Legal Review: Post-Transaction and Negative Option Marketing: What’s Next For Marketers17 Aug, 2010 By: Marc Roth, Linda A. Goldstein Response
The first half of 2010 presented marketers who engage in post-transaction and negative option marketing programs with unprecedented challenges from legislators, state regulators and card associations — particularly regarding the passing of consumer information for these transactions. While a primary focus of this activity has been on so-called data pass, marketers should not forget that it was the aggressive marketing of these programs that initially gave rise to these events, and will likely to continue to be the focus of attention.
Direct response marketers should not assume that requiring a consumer to enter all 16 digits of his or her credit card to accept a post-transaction marketing offer will insulate the program from further scrutiny. Rather, marketers engaged in post-transaction sales should take this opportunity to review other aspects of their offers.
Based on discussions with the Senate Commerce Committee, the State Attorneys General and the Federal Trade Commission (FTC), it is clear that addressing the data pass issue is only the tip of the iceberg. Following are some additional areas of concern that marketers should be focusing on during this period of transition.
Clear Disclosure of the ‘Second Seller’
One of the primary concerns expressed by regulatory officials is their belief that consumers do not always understand that they are dealing with a separate seller. Marketers should pay close attention to any language directing the consumer from the primary marketer’s confirmation page to the post-transaction marketer’s landing page and particularly to any incentives being offered by the post-transaction marketer.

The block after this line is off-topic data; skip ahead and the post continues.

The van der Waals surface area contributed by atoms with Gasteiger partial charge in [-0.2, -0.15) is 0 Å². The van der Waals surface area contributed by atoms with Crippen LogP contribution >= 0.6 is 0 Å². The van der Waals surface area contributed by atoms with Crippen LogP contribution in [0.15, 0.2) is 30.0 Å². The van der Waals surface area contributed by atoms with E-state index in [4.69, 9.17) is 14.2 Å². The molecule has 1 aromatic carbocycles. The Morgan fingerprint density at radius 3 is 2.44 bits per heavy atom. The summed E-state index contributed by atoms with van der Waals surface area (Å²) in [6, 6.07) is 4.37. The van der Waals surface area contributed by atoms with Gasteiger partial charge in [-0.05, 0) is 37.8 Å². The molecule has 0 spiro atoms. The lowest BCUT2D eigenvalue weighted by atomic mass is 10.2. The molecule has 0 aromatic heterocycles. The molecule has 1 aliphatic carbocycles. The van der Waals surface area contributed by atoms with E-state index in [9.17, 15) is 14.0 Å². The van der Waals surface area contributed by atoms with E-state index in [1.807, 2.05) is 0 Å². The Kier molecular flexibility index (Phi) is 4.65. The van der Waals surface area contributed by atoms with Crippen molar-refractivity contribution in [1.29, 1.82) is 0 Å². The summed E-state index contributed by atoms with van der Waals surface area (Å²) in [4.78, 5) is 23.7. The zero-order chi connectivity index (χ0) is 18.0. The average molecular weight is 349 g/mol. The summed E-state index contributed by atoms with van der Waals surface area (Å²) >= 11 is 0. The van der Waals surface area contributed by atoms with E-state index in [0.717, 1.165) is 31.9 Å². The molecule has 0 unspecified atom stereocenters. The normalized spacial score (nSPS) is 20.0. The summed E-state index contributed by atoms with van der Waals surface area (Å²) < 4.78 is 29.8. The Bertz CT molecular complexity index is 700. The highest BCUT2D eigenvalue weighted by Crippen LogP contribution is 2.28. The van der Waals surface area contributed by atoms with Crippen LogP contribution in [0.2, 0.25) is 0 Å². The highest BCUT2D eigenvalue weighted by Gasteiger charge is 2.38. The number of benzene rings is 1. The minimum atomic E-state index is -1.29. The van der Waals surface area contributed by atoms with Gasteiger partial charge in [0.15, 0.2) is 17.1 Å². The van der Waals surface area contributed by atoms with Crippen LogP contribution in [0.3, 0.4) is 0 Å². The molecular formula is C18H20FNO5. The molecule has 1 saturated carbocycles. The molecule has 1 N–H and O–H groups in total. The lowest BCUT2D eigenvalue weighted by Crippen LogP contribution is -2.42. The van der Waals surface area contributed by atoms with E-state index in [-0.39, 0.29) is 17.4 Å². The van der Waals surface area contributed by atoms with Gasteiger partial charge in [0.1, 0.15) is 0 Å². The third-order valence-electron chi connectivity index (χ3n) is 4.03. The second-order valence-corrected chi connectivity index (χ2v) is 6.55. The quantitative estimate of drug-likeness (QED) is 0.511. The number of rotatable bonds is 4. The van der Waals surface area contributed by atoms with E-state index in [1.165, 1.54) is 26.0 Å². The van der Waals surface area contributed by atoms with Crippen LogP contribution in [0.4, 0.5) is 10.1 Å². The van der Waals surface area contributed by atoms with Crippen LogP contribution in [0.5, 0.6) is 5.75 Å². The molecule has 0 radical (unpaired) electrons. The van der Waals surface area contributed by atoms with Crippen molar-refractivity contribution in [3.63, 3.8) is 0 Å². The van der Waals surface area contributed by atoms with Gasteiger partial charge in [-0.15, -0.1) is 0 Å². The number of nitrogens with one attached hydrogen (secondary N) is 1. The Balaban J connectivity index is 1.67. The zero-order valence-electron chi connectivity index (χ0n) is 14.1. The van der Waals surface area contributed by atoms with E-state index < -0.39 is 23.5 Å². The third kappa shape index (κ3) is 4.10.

For example, regulators have objected to language such as “Get Your Cash Back Now,” which typically appears on the primary marketer’s page, arguing it does not sufficiently inform the consumer that the incentive is being offered by the post-transaction marketer.
Clear Disclosure of the Terms of the Offer
Regulators remain highly focused on all negative option marketing programs irrespective of whether they are offered as part of a post-transaction or primary sale.
A bill introduced by the Senate Commerce Committee proposes to regulate all forms of negative option marketing and not just those in a post-transaction marketing environment. It contains specific disclosure and data collection requirements for all negative option programs and a requirement that marketers provide a method of cancellation by either the Internet or E-mail.
Marketers should be mindful that disclosure of all terms and conditions in a long paragraph is not likely to be viewed as sufficient if challenged. Rather, key information should be disclosed in a short paragraph immediately adjacent to the button used to accept the offer.
Express Informed Consent
In the context of a negative option offer, it is imperative that the consumer’s consent is clear and unambiguous and that it relates directly to the entire terms of the negative option offer rather than simply to any free trial or incentive that is being offered. Accordingly, marketers should pay particular attention to the language used to elicit consent, whether on the telephone or online. Whatever mechanism is used to obtain consumer consent should provide a clear indication that the consumer is consenting to the complete terms of the negative option program.
Additional Privacy Concerns
Marketers should be aware that, as of the writing of this article, the degree to which they may pass any consumer information remains somewhat unsettled. Marketers should carefully consider what information they will request directly from the consumer and what information they will seek to obtain from the primary marketer.
Expansion to Offline
Notably, the proposed Senate Commerce Committee bill is limited to the online channel, and the Telemarketing Sales Rule expressly permits limited data pass for authorized post-transaction marketing upsells provided certain conditions are met. It remains to be seen whether and to what extent additional regulation applicable to the offline environment may be introduced. n